Business Today
How to avoid friction with boss having contrasting working style

Suresh Rajagopal, co-founder and CEO of Mumbai-based Consumerge Wealth Managers, analyse three different styles of functioning that bosses have which very often lead to conflicts.


Suresh Rajagopal

Survey after survey has revealed that the most frequent reason for an employee quitting his/her job is a bad boss. It is easy (and even funny as the Dilbert cartoon strip often shows) to paint the boss as monster No. 1. However, it may not always be easy to quit a job. In which case, finding a means to arrive at a working relationship with the boss is critical.

In my experience of working and counseling, I see hope. Most of the problems with the boss typically arise when the boss and the person reporting to him have contrasting styles. This invariably leads to friction and bad blood with each of them claiming that the other does not understand his viewpoint. Resigning oneself to the aphorism that the 'boss is always right' may lead to cynicism and is not really a great way to create a win-win situation. A better way would be to deal with the situation in a positive manner.

Here, I analyse three different styles of functioning that bosses have which very often lead to conflicts. I aim to provide inputs on ways to handle the situation for persons reporting to such bosses in case their styles differ fundamentally from their bosses. Also, what can bosses do in such cases and what are the learnings for them?

Data Driven Boss: I once reported to a CEO with a very high IQ whose brain was wired to think better when he was presented with data, graphs, trends and detailed analysis. This had to be done even to arrive at simple decisions, which seemed a lot of unnecessary work to me. I also noticed that he tended to think poorly of his juniors who could not put up such analyses. They were perceived to be less intelligent or lazy by him.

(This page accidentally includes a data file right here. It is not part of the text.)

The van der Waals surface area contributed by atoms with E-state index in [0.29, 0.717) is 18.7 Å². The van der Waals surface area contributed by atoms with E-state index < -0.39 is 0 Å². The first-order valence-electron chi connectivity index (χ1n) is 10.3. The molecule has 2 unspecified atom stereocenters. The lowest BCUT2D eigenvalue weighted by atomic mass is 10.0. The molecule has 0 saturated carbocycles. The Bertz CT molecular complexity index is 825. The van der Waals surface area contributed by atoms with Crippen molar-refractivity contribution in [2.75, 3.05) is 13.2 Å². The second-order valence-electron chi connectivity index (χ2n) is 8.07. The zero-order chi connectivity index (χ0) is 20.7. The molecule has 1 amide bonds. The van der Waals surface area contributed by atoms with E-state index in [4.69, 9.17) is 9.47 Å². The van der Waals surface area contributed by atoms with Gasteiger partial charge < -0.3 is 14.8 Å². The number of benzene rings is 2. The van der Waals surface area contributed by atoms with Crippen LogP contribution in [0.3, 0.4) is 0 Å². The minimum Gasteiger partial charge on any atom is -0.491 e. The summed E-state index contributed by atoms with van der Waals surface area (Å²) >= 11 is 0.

I reluctantly started working as per his demands, but as time passed I realized that this was actually helping me develop presentation skills which were not my forte at all.  Once I started doing it 'his way', I found dealing with him surprisingly easy and was able to wriggle out approvals from him for some tough decisions. Over a period of time, when we developed a level of comfort with each other, I could also joke with him about his 'paralysis by analysis' and convince him that elaborate presentations were not needed for all decisions.

If you are a 'hunch' or 'instinct' driven person and your boss is 'data' driven, you will have to work hard to succeed with your boss. Anyway, as you rise up the corporate ladder, mere instinct will not be enough to justify important and strategic decisions.

Over a period of time, what I have realised in dealing with such bosses is that they just cannot help but think the way they do. Maybe it is their education or their earlier work environment which has influenced their operating style.

What such leaders need to watch out for is that the analytics bit can be overdone. For example, in case of the CEO in question, I did notice that his detailed presentations with graphs and charts to the Board of Directors did not always go down well with them. Sometimes, they had difficulty in comprehending what was being put up and sometimes they felt that all the analysis was actually an attempt at obfuscation.

Too consultative boss: These are bosses who will assemble practically the entire office to debate a decision. This can be quite irritating as it appears that this working style is aimed at ensuring (or demonstrating) acceptance by all. They come across as indecisive and as procrastinators to their juniors.